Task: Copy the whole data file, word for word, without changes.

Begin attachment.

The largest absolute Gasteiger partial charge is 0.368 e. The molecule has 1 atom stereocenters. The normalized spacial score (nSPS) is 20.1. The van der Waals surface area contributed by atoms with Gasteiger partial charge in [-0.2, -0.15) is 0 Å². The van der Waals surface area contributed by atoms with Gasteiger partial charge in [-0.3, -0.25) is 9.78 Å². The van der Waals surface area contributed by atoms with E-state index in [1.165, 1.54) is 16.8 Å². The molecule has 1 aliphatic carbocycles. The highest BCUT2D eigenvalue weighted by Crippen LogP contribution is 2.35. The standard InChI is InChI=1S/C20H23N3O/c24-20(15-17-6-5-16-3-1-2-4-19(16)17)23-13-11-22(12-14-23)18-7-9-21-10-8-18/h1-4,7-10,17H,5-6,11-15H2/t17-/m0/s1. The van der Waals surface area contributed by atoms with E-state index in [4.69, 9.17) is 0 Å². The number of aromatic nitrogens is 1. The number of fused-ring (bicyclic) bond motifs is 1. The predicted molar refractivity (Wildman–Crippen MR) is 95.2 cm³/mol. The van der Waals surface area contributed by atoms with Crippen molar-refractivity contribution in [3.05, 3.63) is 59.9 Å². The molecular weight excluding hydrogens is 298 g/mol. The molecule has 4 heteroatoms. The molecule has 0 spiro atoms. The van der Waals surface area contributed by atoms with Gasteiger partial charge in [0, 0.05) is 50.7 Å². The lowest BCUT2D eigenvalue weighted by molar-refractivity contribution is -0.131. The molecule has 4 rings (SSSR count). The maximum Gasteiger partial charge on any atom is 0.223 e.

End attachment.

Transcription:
The largest absolute Gasteiger partial charge is 0.368 e. The molecule has 1 atom stereocenters. The normalized spacial score (nSPS) is 20.1. The van der Waals surface area contributed by atoms with Gasteiger partial charge in [-0.2, -0.15) is 0 Å². The van der Waals surface area contributed by atoms with Gasteiger partial charge in [-0.3, -0.25) is 9.78 Å². The van der Waals surface area contributed by atoms with E-state index in [1.165, 1.54) is 16.8 Å². The molecule has 1 aliphatic carbocycles. The highest BCUT2D eigenvalue weighted by Crippen LogP contribution is 2.35. The standard InChI is InChI=1S/C20H23N3O/c24-20(15-17-6-5-16-3-1-2-4-19(16)17)23-13-11-22(12-14-23)18-7-9-21-10-8-18/h1-4,7-10,17H,5-6,11-15H2/t17-/m0/s1. The van der Waals surface area contributed by atoms with E-state index in [4.69, 9.17) is 0 Å². The number of aromatic nitrogens is 1. The number of fused-ring (bicyclic) bond motifs is 1. The predicted molar refractivity (Wildman–Crippen MR) is 95.2 cm³/mol. The van der Waals surface area contributed by atoms with Crippen molar-refractivity contribution in [3.05, 3.63) is 59.9 Å². The molecular weight excluding hydrogens is 298 g/mol. The molecule has 4 heteroatoms. The molecule has 0 spiro atoms. The van der Waals surface area contributed by atoms with Gasteiger partial charge in [0, 0.05) is 50.7 Å². The lowest BCUT2D eigenvalue weighted by molar-refractivity contribution is -0.131. The molecule has 4 rings (SSSR count). The maximum Gasteiger partial charge on any atom is 0.223 e.